‘A long way to go’ to tackle London’s air pollution

Senior air quality researchers suggest that London may be more than a decade away from compliance with emission laws.

London has “a long way to go” before it is likely to meet EU legal limits on air pollution emissions, according to a leading environmental researcher.

The comments came from Timothy Baker, principal air quality analyst and Dr Gary Fuller, senior lecturer in air quality measurement at King’s College London, speaking at the annual London Air Quality Network (LAQN) Conference hosted by the University in London today (21 June).

King's College London's Dr Gary Fuller

King’s College London’s Dr Gary Fuller (left)

Despite the warning Mr Baker said some progress has been made in reducing emissions in the capital in recent years.

He said: “Over the last 10 years we have had success in dealing with petrol cars and certain pollutants such as PM10, PM2.5 and NOx are on the decrease in some areas, but rising in other areas of London.

“However, the capital has a long way to go in tackling air pollution. Ozone is going to become an increasing problem for London in the years ahead.”


Also addressing delegates, Dr Fuller said that on current trends it may take ‘some time’ for the capital to comply with legal limits on air pollution.

Dr Fuller said this presented an interesting dilemma for policy makers in the decades ahead. He added that local and national government may have to “ramp up” policy in order to bring air pollution under control.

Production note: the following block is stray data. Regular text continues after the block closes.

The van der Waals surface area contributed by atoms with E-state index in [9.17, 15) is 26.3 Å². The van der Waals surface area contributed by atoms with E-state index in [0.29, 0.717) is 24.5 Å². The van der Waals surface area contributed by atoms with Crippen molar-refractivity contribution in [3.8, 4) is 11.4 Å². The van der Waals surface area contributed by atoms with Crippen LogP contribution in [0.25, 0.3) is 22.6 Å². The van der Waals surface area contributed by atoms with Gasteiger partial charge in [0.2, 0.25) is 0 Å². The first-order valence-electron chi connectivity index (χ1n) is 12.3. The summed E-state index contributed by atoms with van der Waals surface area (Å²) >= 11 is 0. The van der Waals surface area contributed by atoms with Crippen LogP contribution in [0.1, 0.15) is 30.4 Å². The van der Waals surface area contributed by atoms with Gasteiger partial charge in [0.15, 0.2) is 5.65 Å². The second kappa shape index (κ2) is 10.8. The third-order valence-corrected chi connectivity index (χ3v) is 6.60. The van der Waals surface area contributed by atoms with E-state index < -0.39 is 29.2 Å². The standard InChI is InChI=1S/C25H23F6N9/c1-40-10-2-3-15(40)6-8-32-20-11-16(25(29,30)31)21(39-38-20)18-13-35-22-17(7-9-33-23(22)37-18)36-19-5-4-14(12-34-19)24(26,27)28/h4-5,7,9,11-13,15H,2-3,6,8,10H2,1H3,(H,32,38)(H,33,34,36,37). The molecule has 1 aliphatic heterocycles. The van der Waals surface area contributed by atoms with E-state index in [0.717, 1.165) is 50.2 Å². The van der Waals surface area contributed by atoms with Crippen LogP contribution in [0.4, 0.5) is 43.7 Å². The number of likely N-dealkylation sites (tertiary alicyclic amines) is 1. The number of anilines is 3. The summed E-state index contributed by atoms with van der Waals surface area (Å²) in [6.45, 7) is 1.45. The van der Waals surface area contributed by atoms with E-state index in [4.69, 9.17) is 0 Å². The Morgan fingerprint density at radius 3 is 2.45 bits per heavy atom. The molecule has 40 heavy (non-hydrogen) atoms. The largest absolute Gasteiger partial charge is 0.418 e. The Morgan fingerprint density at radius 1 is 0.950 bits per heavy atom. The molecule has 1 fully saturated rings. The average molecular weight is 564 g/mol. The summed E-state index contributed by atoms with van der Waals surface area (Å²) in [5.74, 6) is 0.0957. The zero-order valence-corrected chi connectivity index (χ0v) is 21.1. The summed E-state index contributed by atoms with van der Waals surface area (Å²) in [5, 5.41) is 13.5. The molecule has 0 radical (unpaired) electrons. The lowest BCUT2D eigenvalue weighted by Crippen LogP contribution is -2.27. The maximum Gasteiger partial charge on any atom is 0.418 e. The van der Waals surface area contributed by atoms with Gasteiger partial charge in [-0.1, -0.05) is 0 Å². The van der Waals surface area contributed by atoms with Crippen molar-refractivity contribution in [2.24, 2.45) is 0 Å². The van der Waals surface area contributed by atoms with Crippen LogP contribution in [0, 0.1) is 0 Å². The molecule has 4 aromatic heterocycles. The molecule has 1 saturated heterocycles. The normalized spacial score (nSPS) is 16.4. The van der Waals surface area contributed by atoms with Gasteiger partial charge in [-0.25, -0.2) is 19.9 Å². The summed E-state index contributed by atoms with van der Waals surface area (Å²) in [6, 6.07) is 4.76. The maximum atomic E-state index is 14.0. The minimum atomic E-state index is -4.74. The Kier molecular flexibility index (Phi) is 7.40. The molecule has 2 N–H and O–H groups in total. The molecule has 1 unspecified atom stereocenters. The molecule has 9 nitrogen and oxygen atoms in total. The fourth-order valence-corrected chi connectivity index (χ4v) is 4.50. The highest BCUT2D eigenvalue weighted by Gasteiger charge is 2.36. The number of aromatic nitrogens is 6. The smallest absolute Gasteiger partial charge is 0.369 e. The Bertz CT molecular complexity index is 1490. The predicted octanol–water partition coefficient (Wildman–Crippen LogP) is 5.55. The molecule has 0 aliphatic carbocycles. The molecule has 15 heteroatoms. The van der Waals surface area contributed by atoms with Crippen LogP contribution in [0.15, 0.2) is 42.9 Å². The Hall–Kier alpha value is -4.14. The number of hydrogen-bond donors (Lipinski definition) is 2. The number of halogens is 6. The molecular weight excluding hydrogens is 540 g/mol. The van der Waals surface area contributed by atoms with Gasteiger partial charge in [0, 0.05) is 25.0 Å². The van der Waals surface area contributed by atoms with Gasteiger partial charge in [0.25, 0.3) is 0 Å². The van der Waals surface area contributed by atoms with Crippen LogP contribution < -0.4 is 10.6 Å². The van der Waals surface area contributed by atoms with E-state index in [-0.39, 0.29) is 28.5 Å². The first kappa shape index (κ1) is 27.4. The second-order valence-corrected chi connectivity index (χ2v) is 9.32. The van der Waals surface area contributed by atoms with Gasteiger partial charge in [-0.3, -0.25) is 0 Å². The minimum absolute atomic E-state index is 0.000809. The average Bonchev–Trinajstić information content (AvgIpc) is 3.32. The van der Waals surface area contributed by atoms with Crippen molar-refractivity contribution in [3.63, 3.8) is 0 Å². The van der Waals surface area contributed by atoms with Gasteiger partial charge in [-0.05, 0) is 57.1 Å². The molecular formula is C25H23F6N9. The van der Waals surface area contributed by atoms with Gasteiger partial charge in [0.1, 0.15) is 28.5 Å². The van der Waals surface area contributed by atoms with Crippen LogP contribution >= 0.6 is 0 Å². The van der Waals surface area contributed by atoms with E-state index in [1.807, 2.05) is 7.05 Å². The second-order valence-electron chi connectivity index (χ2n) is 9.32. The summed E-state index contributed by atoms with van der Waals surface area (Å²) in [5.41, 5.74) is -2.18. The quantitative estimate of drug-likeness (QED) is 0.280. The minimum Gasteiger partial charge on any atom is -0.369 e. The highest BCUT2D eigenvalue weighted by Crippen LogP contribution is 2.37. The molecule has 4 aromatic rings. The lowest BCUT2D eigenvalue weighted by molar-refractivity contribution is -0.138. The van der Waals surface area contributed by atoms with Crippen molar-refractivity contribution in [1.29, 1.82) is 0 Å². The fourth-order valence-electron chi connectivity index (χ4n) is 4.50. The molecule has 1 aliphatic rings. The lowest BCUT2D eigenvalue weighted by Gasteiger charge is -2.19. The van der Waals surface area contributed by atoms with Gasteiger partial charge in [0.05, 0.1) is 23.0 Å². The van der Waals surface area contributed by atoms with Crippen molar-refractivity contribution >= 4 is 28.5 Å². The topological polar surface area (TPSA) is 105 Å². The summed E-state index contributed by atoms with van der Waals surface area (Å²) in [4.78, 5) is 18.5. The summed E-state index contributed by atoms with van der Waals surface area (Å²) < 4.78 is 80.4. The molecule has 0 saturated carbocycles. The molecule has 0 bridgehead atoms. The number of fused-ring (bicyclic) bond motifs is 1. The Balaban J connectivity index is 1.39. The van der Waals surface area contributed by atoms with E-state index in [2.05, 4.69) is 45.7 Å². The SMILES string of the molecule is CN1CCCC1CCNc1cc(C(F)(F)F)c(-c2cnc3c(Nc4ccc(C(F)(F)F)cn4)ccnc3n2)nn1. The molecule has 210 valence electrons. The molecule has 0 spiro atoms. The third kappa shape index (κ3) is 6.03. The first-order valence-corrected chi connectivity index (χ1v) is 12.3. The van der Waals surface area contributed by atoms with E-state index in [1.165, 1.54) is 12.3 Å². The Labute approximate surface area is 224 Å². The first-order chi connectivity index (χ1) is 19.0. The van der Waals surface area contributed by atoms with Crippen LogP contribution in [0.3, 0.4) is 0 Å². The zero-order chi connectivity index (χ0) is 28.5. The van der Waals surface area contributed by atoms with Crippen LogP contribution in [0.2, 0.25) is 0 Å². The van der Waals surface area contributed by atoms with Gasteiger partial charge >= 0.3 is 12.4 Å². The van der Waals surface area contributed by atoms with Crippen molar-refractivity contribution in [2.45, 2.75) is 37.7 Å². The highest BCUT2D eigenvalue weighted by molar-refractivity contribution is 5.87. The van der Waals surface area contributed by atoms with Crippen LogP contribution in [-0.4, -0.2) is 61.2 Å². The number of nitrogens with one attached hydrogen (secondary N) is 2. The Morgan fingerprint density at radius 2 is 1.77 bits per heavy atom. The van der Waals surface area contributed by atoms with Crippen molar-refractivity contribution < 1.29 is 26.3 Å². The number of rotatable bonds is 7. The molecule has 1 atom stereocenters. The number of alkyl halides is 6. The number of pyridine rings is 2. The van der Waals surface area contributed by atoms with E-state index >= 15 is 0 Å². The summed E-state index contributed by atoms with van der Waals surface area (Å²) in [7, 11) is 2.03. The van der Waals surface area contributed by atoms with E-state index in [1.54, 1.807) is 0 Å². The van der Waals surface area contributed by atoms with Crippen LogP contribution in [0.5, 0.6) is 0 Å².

Dr Fuller added it had been a “mistake” for organisations not to measure air pollution to determine the effectiveness of policy in the past.

He said: “In certain areas it may take 10 years to comply with the legal limits for air pollutions, others 15 years and in the worst performing areas maybe as long as 28 years if past performance is anything to go by. However, you have to be very careful when referring to past performance to predict the future.

“In London we have seen a fall in vehicle use in almost all areas. It goes without saying that if we reduce the number of cars on the road — we will reduce the harmful pollutants being emitted.

“For example we have seen with selective catalytic reduction systems a difference on quite roads, while pollution on some fast paced roads has risen. But I have hopes for Euro 6 buses, which we know has a huge impact on emissions.”

The LAQN Conference continues this afternoon.


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